Research Lead: Amelia Regan
UC Campus(es): UC Irvine
Problem Statement: With the expansion of population and economic activity in the country, freight transportation has grown significantly over the last two decades and has become both a key economic driver and an environmental concern in California. The freight system is responsible for one-third of the state's economic product and jobs with freight-dependent industries accounting for over $740 billion in gross domestic product and over 5 million jobs in 2014. California Air Resources Board staff is interested in better understanding freight mass movement across the major freight corridors in the state to help improve the efficiency and sustainability of California’s freight transport system.
Project Description: With the truck body classification capability of the state’s new Truck Activity Monitoring System (TAMS), researchers have shown that they can identify and track different types of trucks and trailers (e.g., 40-ft container chassis vs. 53-ft box type trailer) that are used within the freight system. This system is capable of identifying where in the freight supply chain these trucks are operating. For example, a 40-ft container chassis is mostly used to transport freight from ship to truck and then to rail; it can therefore be considered as a freight mass transported from port to rail-yards/distribution centers, whereas a box-type trailer might be used for delivery to a freight consignee. This project will integrate these newly available TAMS truck classification capabilities with data from weigh-in-motion (WIM) sensors located throughout the state and commodity flow information from the Federal Freight Analysis Framework (FAF) to estimate the freight mass flux in/out of origin/destination zones. These estimates will then be used to: (1) Track freight mass movement (both spatial and temporal) across the state; (2) Connect truck classifications to economic and commodity information; and (3)Better model freight transportation and its associated emissions in California. The results of the improved models derived from this study will help to develop strategies to reduce emissions from California’s trucks for use in the State Implementation Plan, Scoping Plan, Short Lived Climate Pollutant Plan, and Sustainable Freight Action Plan. The information from this study will also be used to calibrate and validate the California statewide freight-forecasting model (CSFFM) and help inform freight models under development by metropolitan planning organizations (MPOs).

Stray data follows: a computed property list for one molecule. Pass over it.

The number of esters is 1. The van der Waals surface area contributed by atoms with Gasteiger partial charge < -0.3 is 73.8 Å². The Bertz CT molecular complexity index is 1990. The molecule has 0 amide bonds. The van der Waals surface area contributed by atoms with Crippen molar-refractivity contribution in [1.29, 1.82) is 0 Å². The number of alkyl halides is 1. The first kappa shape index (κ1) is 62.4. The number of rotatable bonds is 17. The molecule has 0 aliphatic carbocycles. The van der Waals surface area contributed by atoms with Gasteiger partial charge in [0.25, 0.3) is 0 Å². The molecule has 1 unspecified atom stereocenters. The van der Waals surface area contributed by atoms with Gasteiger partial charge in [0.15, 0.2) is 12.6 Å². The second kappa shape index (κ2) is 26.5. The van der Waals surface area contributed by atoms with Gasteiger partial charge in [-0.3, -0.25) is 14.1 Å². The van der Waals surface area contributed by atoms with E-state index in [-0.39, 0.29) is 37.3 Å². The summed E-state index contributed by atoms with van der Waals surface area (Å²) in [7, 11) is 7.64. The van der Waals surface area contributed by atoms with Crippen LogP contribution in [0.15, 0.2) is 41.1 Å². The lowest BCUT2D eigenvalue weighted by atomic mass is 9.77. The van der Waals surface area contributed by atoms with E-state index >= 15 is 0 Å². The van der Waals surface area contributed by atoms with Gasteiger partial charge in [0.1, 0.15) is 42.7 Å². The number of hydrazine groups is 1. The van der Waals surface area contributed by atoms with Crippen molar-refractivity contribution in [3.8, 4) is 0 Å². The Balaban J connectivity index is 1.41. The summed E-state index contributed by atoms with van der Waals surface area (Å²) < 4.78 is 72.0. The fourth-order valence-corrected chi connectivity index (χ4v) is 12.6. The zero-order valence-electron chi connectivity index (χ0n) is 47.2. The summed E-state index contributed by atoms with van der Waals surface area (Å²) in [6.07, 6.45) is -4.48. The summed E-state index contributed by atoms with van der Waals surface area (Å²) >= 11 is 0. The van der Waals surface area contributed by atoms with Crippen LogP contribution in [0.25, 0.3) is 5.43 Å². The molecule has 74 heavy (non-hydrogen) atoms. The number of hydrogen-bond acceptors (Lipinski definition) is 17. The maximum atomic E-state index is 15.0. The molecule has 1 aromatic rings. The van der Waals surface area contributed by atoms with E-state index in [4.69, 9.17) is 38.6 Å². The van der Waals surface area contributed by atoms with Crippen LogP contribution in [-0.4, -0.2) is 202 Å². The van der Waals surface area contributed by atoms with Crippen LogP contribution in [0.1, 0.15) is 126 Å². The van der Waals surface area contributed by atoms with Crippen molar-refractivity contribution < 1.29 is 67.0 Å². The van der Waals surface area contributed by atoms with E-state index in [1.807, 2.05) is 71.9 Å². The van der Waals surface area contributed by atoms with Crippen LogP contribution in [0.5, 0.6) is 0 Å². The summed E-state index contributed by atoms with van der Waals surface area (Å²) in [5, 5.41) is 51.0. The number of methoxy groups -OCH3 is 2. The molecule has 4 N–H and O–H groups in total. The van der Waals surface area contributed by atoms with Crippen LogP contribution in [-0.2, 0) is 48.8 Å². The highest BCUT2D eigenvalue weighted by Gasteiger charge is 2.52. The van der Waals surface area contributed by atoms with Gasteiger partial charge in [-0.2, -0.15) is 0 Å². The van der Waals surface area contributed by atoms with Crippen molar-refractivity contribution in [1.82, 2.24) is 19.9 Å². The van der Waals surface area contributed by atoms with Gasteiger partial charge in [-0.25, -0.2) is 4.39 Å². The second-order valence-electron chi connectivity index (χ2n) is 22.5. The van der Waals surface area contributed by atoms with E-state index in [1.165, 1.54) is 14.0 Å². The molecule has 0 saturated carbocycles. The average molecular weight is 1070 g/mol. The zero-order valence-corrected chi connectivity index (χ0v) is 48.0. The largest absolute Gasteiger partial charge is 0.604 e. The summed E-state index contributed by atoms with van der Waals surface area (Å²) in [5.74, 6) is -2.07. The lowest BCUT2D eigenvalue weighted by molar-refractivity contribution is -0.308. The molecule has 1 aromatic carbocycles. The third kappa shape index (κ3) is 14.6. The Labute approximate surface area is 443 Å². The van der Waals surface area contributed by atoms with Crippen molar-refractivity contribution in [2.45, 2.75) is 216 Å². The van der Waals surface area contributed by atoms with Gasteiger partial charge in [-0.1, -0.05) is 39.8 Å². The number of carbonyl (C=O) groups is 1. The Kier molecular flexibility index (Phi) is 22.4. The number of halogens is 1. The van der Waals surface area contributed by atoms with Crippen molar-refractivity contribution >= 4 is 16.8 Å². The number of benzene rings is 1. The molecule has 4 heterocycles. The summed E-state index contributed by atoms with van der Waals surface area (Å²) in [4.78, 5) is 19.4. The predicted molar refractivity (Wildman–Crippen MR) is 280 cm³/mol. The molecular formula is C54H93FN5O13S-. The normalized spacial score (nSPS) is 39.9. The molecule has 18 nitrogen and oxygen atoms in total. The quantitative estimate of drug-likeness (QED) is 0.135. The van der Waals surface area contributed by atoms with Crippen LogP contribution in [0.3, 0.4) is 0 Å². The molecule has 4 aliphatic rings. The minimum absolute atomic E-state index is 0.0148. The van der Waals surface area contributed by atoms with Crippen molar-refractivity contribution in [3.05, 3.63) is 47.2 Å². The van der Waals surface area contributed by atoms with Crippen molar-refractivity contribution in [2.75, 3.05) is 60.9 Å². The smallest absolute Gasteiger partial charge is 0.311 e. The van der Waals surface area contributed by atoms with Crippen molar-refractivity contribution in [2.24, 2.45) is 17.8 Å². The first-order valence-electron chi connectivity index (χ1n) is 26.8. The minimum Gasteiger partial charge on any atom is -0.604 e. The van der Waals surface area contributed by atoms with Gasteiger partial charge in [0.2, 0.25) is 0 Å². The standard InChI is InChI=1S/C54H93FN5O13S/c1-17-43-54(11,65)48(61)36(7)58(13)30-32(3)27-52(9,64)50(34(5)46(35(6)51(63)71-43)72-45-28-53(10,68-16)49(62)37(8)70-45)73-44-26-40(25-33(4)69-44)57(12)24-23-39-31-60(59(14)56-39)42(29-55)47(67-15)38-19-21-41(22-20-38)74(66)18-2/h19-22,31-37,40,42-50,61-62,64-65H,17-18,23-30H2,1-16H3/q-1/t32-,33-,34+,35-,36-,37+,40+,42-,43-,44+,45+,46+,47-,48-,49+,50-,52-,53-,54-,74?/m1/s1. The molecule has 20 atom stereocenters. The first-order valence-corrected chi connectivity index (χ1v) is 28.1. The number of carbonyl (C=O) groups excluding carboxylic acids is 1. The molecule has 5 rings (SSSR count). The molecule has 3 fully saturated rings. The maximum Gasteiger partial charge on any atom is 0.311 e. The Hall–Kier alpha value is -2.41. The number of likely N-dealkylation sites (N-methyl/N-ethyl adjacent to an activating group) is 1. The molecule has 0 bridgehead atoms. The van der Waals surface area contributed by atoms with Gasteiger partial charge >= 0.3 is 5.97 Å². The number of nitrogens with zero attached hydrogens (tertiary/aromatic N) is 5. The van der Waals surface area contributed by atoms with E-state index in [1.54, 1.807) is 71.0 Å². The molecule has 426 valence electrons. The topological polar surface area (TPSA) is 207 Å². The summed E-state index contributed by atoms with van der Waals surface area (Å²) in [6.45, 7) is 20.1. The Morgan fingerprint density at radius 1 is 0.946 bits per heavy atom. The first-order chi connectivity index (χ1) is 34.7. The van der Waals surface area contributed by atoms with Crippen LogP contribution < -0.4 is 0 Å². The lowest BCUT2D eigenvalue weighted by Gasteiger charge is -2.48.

Status: In Progress
Project Partner(s): California Air Resources Board, Caltrans